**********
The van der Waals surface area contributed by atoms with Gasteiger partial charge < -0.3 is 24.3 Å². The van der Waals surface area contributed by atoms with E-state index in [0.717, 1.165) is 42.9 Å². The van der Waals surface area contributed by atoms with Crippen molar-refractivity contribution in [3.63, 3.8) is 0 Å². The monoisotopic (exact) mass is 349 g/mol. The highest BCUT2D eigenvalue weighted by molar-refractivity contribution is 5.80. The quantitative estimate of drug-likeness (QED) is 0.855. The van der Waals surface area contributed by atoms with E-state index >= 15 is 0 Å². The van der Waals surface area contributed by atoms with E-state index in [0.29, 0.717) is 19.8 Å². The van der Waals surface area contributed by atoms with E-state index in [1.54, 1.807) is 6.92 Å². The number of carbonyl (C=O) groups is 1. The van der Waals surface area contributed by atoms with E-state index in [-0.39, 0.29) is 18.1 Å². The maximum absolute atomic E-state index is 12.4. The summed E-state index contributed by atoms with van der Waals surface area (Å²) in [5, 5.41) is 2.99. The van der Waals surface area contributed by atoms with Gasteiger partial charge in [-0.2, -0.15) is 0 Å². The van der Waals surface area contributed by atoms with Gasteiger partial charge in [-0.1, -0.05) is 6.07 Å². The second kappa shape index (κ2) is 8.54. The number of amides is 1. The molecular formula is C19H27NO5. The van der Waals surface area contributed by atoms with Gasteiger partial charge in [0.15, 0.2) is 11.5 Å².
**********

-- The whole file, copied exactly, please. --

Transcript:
The van der Waals surface area contributed by atoms with Gasteiger partial charge < -0.3 is 24.3 Å². The van der Waals surface area contributed by atoms with E-state index in [0.717, 1.165) is 42.9 Å². The van der Waals surface area contributed by atoms with Crippen molar-refractivity contribution in [3.63, 3.8) is 0 Å². The monoisotopic (exact) mass is 349 g/mol. The highest BCUT2D eigenvalue weighted by molar-refractivity contribution is 5.80. The quantitative estimate of drug-likeness (QED) is 0.855. The van der Waals surface area contributed by atoms with E-state index >= 15 is 0 Å². The van der Waals surface area contributed by atoms with E-state index in [0.29, 0.717) is 19.8 Å². The van der Waals surface area contributed by atoms with E-state index in [1.54, 1.807) is 6.92 Å². The number of carbonyl (C=O) groups is 1. The van der Waals surface area contributed by atoms with E-state index in [-0.39, 0.29) is 18.1 Å². The maximum absolute atomic E-state index is 12.4. The summed E-state index contributed by atoms with van der Waals surface area (Å²) in [5, 5.41) is 2.99. The van der Waals surface area contributed by atoms with Gasteiger partial charge in [-0.2, -0.15) is 0 Å². The van der Waals surface area contributed by atoms with Gasteiger partial charge in [-0.1, -0.05) is 6.07 Å². The second kappa shape index (κ2) is 8.54. The number of amides is 1. The molecular formula is C19H27NO5. The van der Waals surface area contributed by atoms with Gasteiger partial charge in [0.15, 0.2) is 11.5 Å².